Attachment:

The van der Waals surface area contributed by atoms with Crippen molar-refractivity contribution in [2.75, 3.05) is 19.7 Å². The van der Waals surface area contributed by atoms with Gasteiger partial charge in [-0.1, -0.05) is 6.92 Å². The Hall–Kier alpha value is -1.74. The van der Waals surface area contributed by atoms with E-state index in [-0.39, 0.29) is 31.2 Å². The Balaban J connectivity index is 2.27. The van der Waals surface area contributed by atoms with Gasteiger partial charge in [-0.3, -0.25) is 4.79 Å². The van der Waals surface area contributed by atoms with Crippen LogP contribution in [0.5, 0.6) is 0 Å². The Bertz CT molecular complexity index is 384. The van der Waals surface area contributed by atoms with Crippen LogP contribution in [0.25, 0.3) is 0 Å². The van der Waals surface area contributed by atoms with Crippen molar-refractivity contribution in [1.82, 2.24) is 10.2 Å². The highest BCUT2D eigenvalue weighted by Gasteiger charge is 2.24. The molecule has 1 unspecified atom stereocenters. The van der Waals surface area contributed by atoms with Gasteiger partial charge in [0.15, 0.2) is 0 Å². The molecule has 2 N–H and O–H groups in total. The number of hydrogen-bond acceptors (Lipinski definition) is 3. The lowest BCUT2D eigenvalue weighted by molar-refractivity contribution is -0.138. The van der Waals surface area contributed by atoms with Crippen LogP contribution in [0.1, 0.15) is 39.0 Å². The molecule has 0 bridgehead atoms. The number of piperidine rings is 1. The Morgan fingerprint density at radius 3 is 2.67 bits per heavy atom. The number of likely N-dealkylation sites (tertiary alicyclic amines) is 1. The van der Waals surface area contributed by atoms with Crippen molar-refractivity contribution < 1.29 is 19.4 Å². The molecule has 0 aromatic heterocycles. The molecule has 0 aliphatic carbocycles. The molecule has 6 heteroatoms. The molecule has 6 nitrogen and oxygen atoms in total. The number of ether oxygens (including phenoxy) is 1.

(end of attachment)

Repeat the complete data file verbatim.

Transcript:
The van der Waals surface area contributed by atoms with Crippen molar-refractivity contribution in [2.75, 3.05) is 19.7 Å². The van der Waals surface area contributed by atoms with Gasteiger partial charge in [-0.1, -0.05) is 6.92 Å². The Hall–Kier alpha value is -1.74. The van der Waals surface area contributed by atoms with E-state index in [-0.39, 0.29) is 31.2 Å². The Balaban J connectivity index is 2.27. The van der Waals surface area contributed by atoms with Gasteiger partial charge in [-0.3, -0.25) is 4.79 Å². The van der Waals surface area contributed by atoms with Crippen LogP contribution in [0.5, 0.6) is 0 Å². The Bertz CT molecular complexity index is 384. The van der Waals surface area contributed by atoms with Crippen LogP contribution in [0.25, 0.3) is 0 Å². The van der Waals surface area contributed by atoms with Crippen molar-refractivity contribution in [1.82, 2.24) is 10.2 Å². The highest BCUT2D eigenvalue weighted by Gasteiger charge is 2.24. The molecule has 1 unspecified atom stereocenters. The van der Waals surface area contributed by atoms with Gasteiger partial charge in [0.15, 0.2) is 0 Å². The molecule has 2 N–H and O–H groups in total. The number of hydrogen-bond acceptors (Lipinski definition) is 3. The lowest BCUT2D eigenvalue weighted by molar-refractivity contribution is -0.138. The van der Waals surface area contributed by atoms with Crippen LogP contribution in [0.1, 0.15) is 39.0 Å². The molecule has 0 bridgehead atoms. The number of piperidine rings is 1. The Morgan fingerprint density at radius 3 is 2.67 bits per heavy atom. The number of likely N-dealkylation sites (tertiary alicyclic amines) is 1. The van der Waals surface area contributed by atoms with Crippen molar-refractivity contribution < 1.29 is 19.4 Å². The molecule has 0 aromatic heterocycles. The molecule has 0 aliphatic carbocycles. The molecule has 6 heteroatoms. The molecule has 6 nitrogen and oxygen atoms in total. The number of ether oxygens (including phenoxy) is 1.